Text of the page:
It's no longer the newest GoPro on the trails, but the HERO 9 Black, released in September 2020, remains one of the very best action cameras you can buy. This was the first HERO to feature that long-awaited front facing screen, previously only available with the addition of a Mod. That means means for anyone who wants to be able to frame themselves in shot, it's the oldest GoPro you'll want to go for (unless you fancied a DJI Osmo Action instead). There's also a removable lens cover, which is handy... although it's not hydrophobic as you'll find with the HERO 10.
Elsewhere, the GoPro HERO 9 Black appears similar to the HERO 8, with the bunny-ears mount present, along with caseless waterproofing to 10m. Look closer, though, and the improvements are many and varied (check out our GoPro HERO 8 Black vs HERO 9 Black showdown for a direct comparison). Under the hood, there's a bigger sensor (23.6MP), which means this cam can now shoot 5K/30 video and 20MP stills, and a very welcome 30% battery boost. Incredibly impressive horizon levelling now comes baked in, although you won't be able to tilt the camera quite as much as you can with the HERO 10 Black. Hindsight and Scheduled Capture tools add new opportunities to get creative, and Hypersmooth and Timewarp features – upgraded over the HERO 8 but not quite as good as in the HERO 10 – remain excellent.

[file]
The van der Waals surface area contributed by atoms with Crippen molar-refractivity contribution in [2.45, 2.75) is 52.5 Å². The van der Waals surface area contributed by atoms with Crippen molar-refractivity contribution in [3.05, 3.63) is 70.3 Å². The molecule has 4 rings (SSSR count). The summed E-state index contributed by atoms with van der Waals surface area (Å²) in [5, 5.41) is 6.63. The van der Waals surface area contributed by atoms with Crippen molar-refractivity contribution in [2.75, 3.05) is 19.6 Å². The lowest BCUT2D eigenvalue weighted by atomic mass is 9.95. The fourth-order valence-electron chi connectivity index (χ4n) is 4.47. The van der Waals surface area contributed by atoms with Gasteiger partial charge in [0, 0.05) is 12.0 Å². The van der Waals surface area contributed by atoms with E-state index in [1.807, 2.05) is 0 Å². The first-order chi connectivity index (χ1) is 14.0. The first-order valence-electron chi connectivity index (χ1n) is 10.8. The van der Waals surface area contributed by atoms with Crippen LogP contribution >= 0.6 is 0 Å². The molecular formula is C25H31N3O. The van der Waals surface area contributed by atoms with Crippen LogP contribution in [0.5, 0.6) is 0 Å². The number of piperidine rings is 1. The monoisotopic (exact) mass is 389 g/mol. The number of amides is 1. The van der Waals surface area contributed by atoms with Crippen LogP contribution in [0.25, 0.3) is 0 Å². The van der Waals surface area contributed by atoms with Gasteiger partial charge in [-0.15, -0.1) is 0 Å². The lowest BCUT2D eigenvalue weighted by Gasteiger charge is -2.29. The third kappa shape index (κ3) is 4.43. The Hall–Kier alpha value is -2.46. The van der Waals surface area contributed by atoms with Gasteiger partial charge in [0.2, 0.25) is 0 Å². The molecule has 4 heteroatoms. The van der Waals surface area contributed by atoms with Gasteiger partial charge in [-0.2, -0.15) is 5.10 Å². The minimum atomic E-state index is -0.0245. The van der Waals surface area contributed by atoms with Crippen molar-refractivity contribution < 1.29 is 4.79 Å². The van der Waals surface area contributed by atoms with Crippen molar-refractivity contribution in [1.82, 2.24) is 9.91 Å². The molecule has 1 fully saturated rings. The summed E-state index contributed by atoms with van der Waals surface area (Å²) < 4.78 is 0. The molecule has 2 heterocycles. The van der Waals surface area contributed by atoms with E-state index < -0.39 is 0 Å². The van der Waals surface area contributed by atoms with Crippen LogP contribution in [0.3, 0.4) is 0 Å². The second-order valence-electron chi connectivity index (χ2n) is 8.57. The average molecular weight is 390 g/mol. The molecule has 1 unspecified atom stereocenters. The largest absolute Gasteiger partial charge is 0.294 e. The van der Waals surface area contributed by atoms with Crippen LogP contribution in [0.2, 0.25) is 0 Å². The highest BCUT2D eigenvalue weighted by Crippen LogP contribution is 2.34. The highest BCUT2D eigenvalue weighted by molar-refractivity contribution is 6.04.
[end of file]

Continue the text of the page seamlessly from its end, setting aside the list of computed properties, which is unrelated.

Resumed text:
This action cam that's both extremely easy-to-use for beginner, but still astonishingly capable for the pro – an impressive balance.
Read more: GoPro HERO 9 Black review
It's now been succeeded twice, but the frameless GoPro HERO 8 Black is still an exceptional action camera, and perhaps the model that delivers the best value for money, assuming you don't need that front-facing screen. As is the trend with GoPros, this camera improves on almost all the features of its predecessor (the flip-side being that almost everything is improved on again in the HERO 9 and 10). There are lots of easy-to-use presets for enhanced levels of action photography, regardless of whether you’re a beginner or are more experienced. The HERO 8 Black was also the camera to introduce a new system of excellent GoPro accessories known as the GoPro Mods.
Design-wise, the most obvious thing to change with the GoPro HERO 8 Black is that it was the first HERO to go frameless. Rather than having to add a case when you want to mount it, the camera – and all subsequent GoPros – is fitted with two folding fingers at the base. These lie flat when not in use, but pop them out and you can use the camera with a mount.